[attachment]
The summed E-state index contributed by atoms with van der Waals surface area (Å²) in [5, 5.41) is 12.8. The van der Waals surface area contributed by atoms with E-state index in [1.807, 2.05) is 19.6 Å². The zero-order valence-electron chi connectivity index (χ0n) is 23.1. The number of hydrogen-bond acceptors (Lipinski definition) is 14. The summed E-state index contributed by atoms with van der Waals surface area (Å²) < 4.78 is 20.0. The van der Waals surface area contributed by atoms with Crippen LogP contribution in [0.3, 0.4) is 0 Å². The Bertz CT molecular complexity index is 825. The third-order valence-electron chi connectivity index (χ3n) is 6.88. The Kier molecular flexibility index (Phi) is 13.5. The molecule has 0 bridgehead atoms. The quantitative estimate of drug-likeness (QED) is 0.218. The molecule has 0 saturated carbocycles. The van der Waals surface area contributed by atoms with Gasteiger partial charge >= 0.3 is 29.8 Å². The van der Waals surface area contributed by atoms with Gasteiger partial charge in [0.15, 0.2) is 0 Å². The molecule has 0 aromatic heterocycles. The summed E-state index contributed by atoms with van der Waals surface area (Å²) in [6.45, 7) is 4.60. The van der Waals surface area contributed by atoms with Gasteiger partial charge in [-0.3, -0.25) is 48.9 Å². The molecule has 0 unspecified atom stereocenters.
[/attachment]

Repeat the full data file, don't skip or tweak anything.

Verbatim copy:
The summed E-state index contributed by atoms with van der Waals surface area (Å²) in [5, 5.41) is 12.8. The van der Waals surface area contributed by atoms with E-state index in [1.807, 2.05) is 19.6 Å². The zero-order valence-electron chi connectivity index (χ0n) is 23.1. The number of hydrogen-bond acceptors (Lipinski definition) is 14. The summed E-state index contributed by atoms with van der Waals surface area (Å²) < 4.78 is 20.0. The van der Waals surface area contributed by atoms with Crippen LogP contribution in [0.3, 0.4) is 0 Å². The Bertz CT molecular complexity index is 825. The third-order valence-electron chi connectivity index (χ3n) is 6.88. The Kier molecular flexibility index (Phi) is 13.5. The molecule has 0 bridgehead atoms. The quantitative estimate of drug-likeness (QED) is 0.218. The molecule has 0 saturated carbocycles. The van der Waals surface area contributed by atoms with Gasteiger partial charge >= 0.3 is 29.8 Å². The van der Waals surface area contributed by atoms with Gasteiger partial charge in [0.15, 0.2) is 0 Å². The molecule has 0 aromatic heterocycles. The summed E-state index contributed by atoms with van der Waals surface area (Å²) in [6.45, 7) is 4.60. The van der Waals surface area contributed by atoms with Gasteiger partial charge in [-0.3, -0.25) is 48.9 Å². The molecule has 0 unspecified atom stereocenters.